Front Fašade. One of the first priorities is to address a large structural crack in the masonry. While this area feels stable at present the entire front of the house is in jeopardy of collapse at any time. This structural problem needs immediate stabilization and the entire masonry walls sections surrounding the crack will need to be rebuilt and other areas shored up. If the fašade should fall restoration of the house would be a moot point.
Recommendation. Three possible wall stabilization methods come to mind in order that the weight and vibration that will occur during roofing and cleanup does not cause further damage or even collapse.
As a permanent repair large long bolts will have to be drilled into the interior masonry walls and affixed to an iron plate set within the wall at a stable place. A wall anchor plate, commonly seen on area period houses, can then be attached on the exterior securing the fašade to the interior walls.
Structural Support. Kim Tschudy from Wisconsin, who has his own historic building project underway in Clermont, has also continued to be very supportive of the Herriman Mansion project. He has been instrumental in bringing to our attention and helping us to arrange a Technical Advisory Network (TAN) visit on April 27, 2002, to evaluate the Herriman Mansion project. Although the weather conditions were miserable, the visit was excellent and provided some immediate beneficial input. When the full TAN report is available, a special news edition is planned to relay the information.
Recommendation. Several wall and floor sections should be shored up with posts, jacks, or cribbing in larger areas. For safety some of these supports will need to be in place before the general cleanup.
Debris Removal. Large amounts of building debris and general detritus litter the floors. A large section of the rear wing's second level flooring has collapsed onto the first floor. This material prevents access to several areas, holds damp, attracts pests, and is a general safety hazard.
Recommendation. The debris and collapsed materials should be removed and the unsound bricks, flooring and joists, and other elements removed.
Animal Infiltration. Birds, hogs, woodchucks, raccoons, and possums have inhabited the building over the years.
Recommendation. Elimination of the present occupants by live trapping and then closing all means of egress. Window and door blinding is recommended.
Drainage. Rising damp and general runoff have caused serious structural problems.
Recommendation. Runoff from the upslope area along with the general buildup of debris around the exterior walls should be addressed. All water runoff should be directed away form the house. Tilling on the upslope side may be necessary to reduce groundwater and rising damp.
Planning and Goals: Stabilization and Restoration
This is an outline and timeline to stabilize the building so that further deterioration is halted. Restoration of the interior may be several years along and interior wall support, debris removal, animal infiltration, and drainage.
Request Full TAN Report
If you would like the complete TAN Report, send Everett Zupke a letter or email and request a copy. It will be sent by email if an email address is available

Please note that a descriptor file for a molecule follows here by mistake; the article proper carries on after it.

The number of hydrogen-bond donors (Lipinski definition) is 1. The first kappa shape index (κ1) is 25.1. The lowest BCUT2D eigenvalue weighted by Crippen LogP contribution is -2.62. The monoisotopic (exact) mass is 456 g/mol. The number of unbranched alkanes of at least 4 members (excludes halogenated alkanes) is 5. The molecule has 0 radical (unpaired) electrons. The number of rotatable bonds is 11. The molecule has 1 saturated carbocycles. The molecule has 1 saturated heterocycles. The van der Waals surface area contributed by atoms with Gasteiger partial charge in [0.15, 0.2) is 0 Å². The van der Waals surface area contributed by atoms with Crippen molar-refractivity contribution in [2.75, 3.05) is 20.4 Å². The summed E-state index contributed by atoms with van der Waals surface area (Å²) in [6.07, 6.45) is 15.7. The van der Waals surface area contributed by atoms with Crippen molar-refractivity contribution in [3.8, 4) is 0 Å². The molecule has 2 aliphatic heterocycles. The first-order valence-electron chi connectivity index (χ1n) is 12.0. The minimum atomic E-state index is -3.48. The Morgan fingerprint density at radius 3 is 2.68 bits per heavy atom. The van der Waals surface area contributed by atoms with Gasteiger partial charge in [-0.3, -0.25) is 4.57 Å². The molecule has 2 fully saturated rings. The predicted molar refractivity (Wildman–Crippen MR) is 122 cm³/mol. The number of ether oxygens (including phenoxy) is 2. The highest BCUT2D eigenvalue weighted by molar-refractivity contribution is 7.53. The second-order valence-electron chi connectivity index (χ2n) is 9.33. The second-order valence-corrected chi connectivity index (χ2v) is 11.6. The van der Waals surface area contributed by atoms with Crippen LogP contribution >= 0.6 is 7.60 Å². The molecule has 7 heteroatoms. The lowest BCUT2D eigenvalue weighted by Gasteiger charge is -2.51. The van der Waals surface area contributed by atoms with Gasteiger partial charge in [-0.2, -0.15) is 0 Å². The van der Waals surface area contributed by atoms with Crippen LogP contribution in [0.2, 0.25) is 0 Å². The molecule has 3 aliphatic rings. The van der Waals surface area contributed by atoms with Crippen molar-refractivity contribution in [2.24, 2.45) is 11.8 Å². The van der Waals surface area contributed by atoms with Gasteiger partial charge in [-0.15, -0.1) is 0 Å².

Herriman Mansion website
Issue Number 3 of the newsletter has been added to the website. This special EXTRA issue will also be added as soon as possible.
Other Task Updates
The TAN visit has already provided important feedback and the report will include significant guidance to aid all of the project tasks including guidance for applying for REAP/HRDP grants. REAP/HRDP provides resources to preserve, conserve, interpret and educate the public about Iowa's historical resources. The TAN visit is designed to provide guidance and advice for this effort.
Hiring a professional (see the Grants and Aid item below) to prepare the application is a very important step in the march toward being listed on the National Register. While some funds are potentially available with the Certification of Eligibility for the National Register of Historic Places, listing is necessary to be eligible for much of the private and government funding available.
Ed Gage is contacting the property owner, Mr. Eldon Lenth, and to determine what negotiations need to be initiated to establish the specific conditions for acquiring the Herriman Mansion and the needed land surrounding it to support the restoration project.
Cash donations have been received in the amount of $520. In addition, there have been contributions "in kind" with a value of between $2000 and $2500.
Grants and Aid
As mentioned by Marlin in his report, emergency grant funds, if available, should be provided to address the immediate near-term stabilization needed. Also, need to apply for additional grants to provide for the required permanent structural replacement required to accomplish long-term stabilization and environmental protection and start the restoration of significantly deteriorated structures. In parallel there should be funds requested to assist with the full application for formal National Register status.
Next Issue of the Bugle
I plan for another issue to be out in mid-July. Tentatively, I plan to be in Iowa in late June for a family reunion and to meet with as many people as possible about this project. Send inputs by US mail or email, i.e., any suggestions on content or material to be included.